We Tried The Fitbit Alta HR, An Ultra-Thin Heart Rate Tracker

The stylish fitness wearable gets an upgrade, and the app gets new sleep-tracking features.

UPDATE

This review has been updated to reflect findings from an additional two weeks of testing.

The ultra-slim Alta was one of Fitbit’s most popular wearables in 2016. Barely a year later, Fitbit is debuting the slightly rebooted Alta HR, which adds a feature for the fitness-conscious: heart rate tracking. The technology is typically found on chunkier wristbands and smartwatches, like the Apple Watch or Fitbit’s own Charge 2 — but now it’s available on the skinny-as-a-bracelet Alta HR.

At the same time, Fitbit is rolling out new app features that purportedly tell you about your sleeping habits in detail.

We tried out the Alta HR and the sleep features for a couple of days. While we didn’t have enough time to draw definitive conclusions about each new product, we’re sharing our first impressions. Fitbit’s latest wristband can be preordered now and will be available in April, while the sleep features will go live sometime this spring.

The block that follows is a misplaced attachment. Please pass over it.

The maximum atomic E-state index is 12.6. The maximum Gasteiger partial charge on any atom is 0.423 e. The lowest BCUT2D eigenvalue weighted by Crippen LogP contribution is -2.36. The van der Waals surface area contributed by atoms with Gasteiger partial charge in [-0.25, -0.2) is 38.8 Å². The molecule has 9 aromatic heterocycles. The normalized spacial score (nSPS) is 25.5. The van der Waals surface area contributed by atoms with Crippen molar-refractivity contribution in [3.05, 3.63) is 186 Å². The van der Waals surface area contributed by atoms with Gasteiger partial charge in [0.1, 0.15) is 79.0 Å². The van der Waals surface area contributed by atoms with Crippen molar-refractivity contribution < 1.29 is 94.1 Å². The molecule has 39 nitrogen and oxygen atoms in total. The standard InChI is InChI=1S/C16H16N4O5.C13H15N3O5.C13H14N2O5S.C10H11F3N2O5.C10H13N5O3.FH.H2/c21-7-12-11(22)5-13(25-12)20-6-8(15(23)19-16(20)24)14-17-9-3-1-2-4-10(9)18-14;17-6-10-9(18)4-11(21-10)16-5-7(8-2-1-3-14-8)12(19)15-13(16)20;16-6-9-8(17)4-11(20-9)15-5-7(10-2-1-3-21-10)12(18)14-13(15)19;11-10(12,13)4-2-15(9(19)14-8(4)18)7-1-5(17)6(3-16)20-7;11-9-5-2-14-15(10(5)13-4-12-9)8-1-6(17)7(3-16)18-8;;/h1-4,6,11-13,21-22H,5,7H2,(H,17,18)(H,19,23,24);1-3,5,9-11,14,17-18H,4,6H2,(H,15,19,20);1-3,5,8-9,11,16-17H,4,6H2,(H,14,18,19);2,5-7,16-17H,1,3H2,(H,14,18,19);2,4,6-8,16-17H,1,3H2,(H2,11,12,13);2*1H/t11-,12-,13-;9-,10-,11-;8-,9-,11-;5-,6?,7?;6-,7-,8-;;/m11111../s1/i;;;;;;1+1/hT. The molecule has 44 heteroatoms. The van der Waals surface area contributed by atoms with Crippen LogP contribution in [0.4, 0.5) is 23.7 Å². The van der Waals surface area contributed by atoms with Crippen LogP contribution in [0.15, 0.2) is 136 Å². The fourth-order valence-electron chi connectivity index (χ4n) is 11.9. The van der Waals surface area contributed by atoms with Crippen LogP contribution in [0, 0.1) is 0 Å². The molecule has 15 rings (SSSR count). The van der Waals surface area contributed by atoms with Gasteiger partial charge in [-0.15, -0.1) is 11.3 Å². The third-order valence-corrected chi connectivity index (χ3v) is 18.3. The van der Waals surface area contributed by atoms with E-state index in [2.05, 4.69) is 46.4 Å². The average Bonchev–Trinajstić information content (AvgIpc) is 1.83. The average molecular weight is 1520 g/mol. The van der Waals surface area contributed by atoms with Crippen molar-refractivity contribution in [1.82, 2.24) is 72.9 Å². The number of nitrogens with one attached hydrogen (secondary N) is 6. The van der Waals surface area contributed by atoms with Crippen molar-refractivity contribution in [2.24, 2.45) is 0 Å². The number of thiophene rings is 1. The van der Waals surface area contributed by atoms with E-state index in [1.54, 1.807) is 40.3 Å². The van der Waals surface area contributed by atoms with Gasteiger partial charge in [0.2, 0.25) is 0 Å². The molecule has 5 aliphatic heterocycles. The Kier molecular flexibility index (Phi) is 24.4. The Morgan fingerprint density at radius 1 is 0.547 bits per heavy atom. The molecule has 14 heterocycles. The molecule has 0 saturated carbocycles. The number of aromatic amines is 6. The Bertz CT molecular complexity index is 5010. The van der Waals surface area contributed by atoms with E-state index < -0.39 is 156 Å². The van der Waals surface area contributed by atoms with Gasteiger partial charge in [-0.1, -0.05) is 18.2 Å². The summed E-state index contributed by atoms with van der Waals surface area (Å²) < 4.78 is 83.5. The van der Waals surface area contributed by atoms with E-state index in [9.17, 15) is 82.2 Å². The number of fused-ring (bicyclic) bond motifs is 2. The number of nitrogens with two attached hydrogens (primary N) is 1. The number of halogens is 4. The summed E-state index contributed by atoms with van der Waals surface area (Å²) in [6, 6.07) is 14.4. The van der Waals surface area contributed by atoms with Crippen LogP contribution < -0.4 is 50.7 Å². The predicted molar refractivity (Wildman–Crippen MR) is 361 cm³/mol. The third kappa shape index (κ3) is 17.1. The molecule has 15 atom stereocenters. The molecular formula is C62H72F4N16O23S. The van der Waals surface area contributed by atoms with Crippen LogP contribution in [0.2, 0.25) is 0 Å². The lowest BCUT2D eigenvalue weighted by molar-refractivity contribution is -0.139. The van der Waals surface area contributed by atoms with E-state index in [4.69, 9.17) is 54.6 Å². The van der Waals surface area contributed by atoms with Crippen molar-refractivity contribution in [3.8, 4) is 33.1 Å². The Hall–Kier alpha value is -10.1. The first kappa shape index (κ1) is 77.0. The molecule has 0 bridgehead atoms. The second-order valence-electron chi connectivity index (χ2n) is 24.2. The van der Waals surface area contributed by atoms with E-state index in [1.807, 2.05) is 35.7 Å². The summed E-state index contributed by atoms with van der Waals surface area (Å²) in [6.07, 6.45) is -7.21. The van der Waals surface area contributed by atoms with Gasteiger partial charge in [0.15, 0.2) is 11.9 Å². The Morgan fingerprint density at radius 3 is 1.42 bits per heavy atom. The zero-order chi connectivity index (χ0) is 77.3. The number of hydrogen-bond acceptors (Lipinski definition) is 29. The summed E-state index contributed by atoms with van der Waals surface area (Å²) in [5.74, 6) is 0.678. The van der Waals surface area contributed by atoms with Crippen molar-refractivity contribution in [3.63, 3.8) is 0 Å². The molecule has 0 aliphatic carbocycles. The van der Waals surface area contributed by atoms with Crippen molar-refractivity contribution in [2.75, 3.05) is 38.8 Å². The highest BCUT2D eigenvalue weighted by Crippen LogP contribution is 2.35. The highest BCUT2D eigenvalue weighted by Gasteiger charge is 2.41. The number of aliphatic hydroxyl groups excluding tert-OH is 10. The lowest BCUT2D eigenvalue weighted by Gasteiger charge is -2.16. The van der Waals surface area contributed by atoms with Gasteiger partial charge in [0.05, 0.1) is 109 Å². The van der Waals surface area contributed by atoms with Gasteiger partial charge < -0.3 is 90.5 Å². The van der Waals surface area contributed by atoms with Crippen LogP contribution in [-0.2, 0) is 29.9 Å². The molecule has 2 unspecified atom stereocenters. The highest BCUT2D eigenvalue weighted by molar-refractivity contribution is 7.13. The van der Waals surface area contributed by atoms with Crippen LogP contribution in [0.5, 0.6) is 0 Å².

The overview

Heart rate tracking

During our workouts with the Alta HR and Apple Watch for comparison, it was hard to get a consistent reading.

Sleep Stages

Sleep Insights

Battery

The Alta HR’s battery life has been increased to seven days (versus just five in the Alta). But because we only had a few days to review the device, it hasn’t run out of battery yet! We’ll update this in a week when we’ll know just how long it lasts.

After publishing this review, the Alta HR's battery did, indeed, last seven days for Stephanie and eight days for Nicole.

Should I get a Charge 2 or Alta HR?

So, should you get an Alta HR?

Shop for the Fitbit Alta HR here.

CORRECTION

Fitbit's Alta HR and Charge 2 cost $150. An earlier version of this article misstated the price.